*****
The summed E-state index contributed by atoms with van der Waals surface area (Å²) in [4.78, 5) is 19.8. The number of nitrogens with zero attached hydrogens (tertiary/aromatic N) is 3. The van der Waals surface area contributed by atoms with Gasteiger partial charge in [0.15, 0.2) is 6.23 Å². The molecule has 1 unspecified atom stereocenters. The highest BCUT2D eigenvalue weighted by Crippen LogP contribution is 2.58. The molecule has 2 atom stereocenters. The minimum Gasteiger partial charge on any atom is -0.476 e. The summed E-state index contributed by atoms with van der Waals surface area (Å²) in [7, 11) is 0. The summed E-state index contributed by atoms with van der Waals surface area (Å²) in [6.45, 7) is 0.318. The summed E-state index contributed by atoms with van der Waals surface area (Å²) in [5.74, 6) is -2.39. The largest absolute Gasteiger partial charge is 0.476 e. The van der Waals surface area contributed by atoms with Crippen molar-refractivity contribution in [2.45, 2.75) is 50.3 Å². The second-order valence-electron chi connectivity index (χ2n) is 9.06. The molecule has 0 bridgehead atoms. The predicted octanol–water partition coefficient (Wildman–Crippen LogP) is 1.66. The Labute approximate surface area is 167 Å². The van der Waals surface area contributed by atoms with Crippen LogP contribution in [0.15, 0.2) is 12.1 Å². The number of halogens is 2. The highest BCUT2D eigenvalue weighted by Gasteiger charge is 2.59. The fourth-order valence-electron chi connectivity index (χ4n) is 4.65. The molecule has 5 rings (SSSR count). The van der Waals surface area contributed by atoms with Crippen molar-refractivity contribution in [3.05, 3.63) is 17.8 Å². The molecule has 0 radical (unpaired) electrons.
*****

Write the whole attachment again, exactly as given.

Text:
The summed E-state index contributed by atoms with van der Waals surface area (Å²) in [4.78, 5) is 19.8. The number of nitrogens with zero attached hydrogens (tertiary/aromatic N) is 3. The van der Waals surface area contributed by atoms with Gasteiger partial charge in [0.15, 0.2) is 6.23 Å². The molecule has 1 unspecified atom stereocenters. The highest BCUT2D eigenvalue weighted by Crippen LogP contribution is 2.58. The molecule has 2 atom stereocenters. The minimum Gasteiger partial charge on any atom is -0.476 e. The summed E-state index contributed by atoms with van der Waals surface area (Å²) in [7, 11) is 0. The summed E-state index contributed by atoms with van der Waals surface area (Å²) in [6.45, 7) is 0.318. The summed E-state index contributed by atoms with van der Waals surface area (Å²) in [5.74, 6) is -2.39. The largest absolute Gasteiger partial charge is 0.476 e. The van der Waals surface area contributed by atoms with Crippen molar-refractivity contribution in [2.45, 2.75) is 50.3 Å². The second-order valence-electron chi connectivity index (χ2n) is 9.06. The molecule has 0 bridgehead atoms. The predicted octanol–water partition coefficient (Wildman–Crippen LogP) is 1.66. The Labute approximate surface area is 167 Å². The van der Waals surface area contributed by atoms with Crippen LogP contribution in [0.15, 0.2) is 12.1 Å². The number of halogens is 2. The highest BCUT2D eigenvalue weighted by Gasteiger charge is 2.59. The fourth-order valence-electron chi connectivity index (χ4n) is 4.65. The molecule has 5 rings (SSSR count). The van der Waals surface area contributed by atoms with Crippen molar-refractivity contribution in [3.05, 3.63) is 17.8 Å². The molecule has 0 radical (unpaired) electrons.